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Study: Predicting gentrification in order to prevent it

January 28, 2019

A new research model allows urban planners, policymakers and community leaders to better focus resources to limit gentrification in vulnerable neighborhoods throughout the U.S.

By examining the "people, place and policy" factors that determine whether a neighborhood will gentrify or not, the model offers a better understanding of what fosters gentrification and what limits it. This process reveals the roles that government and policy can proactively play in limiting its most damaging impacts.

"This model is a new way of thinking about what influences gentrification and how to prevent it," said study co-author Jeremy Németh, PhD, associate professor of Urban and Regional Planning at the University of Colorado Denver. "This study debunks the argument that gentrification is an uncontrollable consequence of market forces, and outlines specific strategies where communities have real power to limit it."

Public agencies, nonprofits and city governments with limited resources can use publicly available data to model gentrification likelihood, establish early warning systems and then develop prevention strategies for their communities.

The study, "Toward a socio-ecological model of gentrification: How people, place, and policy shape neighborhood change," is published in the Journal of Urban Affairs.

"We're offering the model as a tool for city governments and anti-gentrification actors to be more proactive in targeting proven interventions in the most vulnerable neighborhoods," said Németh, who co-authored the paper with Alessandro Rigolon, assistant professor of Recreation, Sport, and Tourism at the University of Illinois at Urbana-Champaign.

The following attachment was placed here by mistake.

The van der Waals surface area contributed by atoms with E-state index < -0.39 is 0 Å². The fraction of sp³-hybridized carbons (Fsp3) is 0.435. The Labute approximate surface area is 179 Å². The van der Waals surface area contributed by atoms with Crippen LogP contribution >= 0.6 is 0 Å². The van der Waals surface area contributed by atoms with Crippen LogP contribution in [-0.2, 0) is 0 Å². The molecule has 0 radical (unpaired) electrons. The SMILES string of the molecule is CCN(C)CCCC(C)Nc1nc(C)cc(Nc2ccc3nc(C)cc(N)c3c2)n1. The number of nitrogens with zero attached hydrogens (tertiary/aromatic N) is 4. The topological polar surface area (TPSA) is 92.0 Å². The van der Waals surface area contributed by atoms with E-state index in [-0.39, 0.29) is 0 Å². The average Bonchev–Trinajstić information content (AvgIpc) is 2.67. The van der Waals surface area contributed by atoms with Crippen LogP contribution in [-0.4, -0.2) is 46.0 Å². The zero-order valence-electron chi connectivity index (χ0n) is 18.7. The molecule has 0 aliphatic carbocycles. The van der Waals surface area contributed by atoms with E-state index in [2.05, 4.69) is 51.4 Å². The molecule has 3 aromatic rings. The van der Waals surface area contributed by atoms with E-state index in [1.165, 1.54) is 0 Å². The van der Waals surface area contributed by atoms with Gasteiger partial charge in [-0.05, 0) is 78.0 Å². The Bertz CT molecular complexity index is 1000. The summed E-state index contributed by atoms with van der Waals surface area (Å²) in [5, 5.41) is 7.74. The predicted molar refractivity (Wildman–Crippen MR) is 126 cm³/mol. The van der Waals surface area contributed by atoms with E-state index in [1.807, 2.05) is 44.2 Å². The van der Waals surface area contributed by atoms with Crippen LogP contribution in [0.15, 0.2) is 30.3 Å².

For this research, gentrification is defined as the influx of middle- and upper-class residents in a spatially concentrated fashion, which often results in the displacement of long-time residents, who disproportionately are poorly educated, lower-income people of color.

The researchers tested the predictive gentrification model in the five most populous U.S. regions: Chicago, Los Angeles, New York City, San Francisco and Washington, D.C.

Three "place" factors -- access to jobs, proximity to transit stations and the quality of housing stock -- emerged as strong predictors of a neighborhood's likelihood to gentrify across all regions. As they heavily influence these place factors, this points to the critical role urban planners play in shaping gentrification forces.

The diversity of a neighborhood is the "people" factor with the strongest predictive value, the study found.

"We know from years of research on implicit bias that if a neighborhood has a very high share of Black or Latinx residents, it is much less likely to gentrify than one with a mix of several racial or ethnic groups," said Németh.

He and Rigolon said they weren't surprised by the finding that racial/ethnic diversity is a strong predictor of gentrification.

Although these factors weren't tested in this national-level study, several recent studies in California have shown that local "policy" strategies proven to slow gentrification include rent controls, community land trusts, and anti-eviction ordinances.

This first-of-its-kind study offers communities a model to identify the neighborhoods most vulnerable to gentrification and a roadmap to implement proven anti-gentrification strategies before it's too late.

University of Colorado Denver

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